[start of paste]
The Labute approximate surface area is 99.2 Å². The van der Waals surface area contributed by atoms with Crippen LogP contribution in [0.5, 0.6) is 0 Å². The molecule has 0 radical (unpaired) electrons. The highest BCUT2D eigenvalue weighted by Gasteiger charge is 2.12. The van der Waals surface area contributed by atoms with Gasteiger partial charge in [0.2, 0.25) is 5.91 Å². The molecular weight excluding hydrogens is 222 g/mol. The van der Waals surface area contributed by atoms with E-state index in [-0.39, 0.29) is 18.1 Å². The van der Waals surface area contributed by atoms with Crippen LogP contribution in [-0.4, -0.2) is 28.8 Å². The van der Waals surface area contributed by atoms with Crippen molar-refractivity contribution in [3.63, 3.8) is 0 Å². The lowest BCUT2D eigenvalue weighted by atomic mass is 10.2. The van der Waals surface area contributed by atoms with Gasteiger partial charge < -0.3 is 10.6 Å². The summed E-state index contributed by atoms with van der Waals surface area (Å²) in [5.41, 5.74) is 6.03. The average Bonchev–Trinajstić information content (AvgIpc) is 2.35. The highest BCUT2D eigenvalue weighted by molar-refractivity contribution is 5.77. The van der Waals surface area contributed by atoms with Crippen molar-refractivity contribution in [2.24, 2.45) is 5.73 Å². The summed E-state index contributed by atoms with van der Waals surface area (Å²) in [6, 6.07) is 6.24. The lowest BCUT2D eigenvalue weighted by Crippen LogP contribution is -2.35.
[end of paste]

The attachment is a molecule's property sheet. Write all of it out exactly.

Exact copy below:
The Labute approximate surface area is 99.2 Å². The van der Waals surface area contributed by atoms with Crippen LogP contribution in [0.5, 0.6) is 0 Å². The molecule has 0 radical (unpaired) electrons. The highest BCUT2D eigenvalue weighted by Gasteiger charge is 2.12. The van der Waals surface area contributed by atoms with Gasteiger partial charge in [0.2, 0.25) is 5.91 Å². The molecular weight excluding hydrogens is 222 g/mol. The van der Waals surface area contributed by atoms with E-state index in [-0.39, 0.29) is 18.1 Å². The van der Waals surface area contributed by atoms with Crippen LogP contribution in [-0.4, -0.2) is 28.8 Å². The van der Waals surface area contributed by atoms with Crippen molar-refractivity contribution in [3.63, 3.8) is 0 Å². The lowest BCUT2D eigenvalue weighted by atomic mass is 10.2. The van der Waals surface area contributed by atoms with Gasteiger partial charge < -0.3 is 10.6 Å². The summed E-state index contributed by atoms with van der Waals surface area (Å²) in [5.41, 5.74) is 6.03. The average Bonchev–Trinajstić information content (AvgIpc) is 2.35. The highest BCUT2D eigenvalue weighted by molar-refractivity contribution is 5.77. The van der Waals surface area contributed by atoms with Crippen molar-refractivity contribution in [2.24, 2.45) is 5.73 Å². The summed E-state index contributed by atoms with van der Waals surface area (Å²) in [6, 6.07) is 6.24. The lowest BCUT2D eigenvalue weighted by Crippen LogP contribution is -2.35.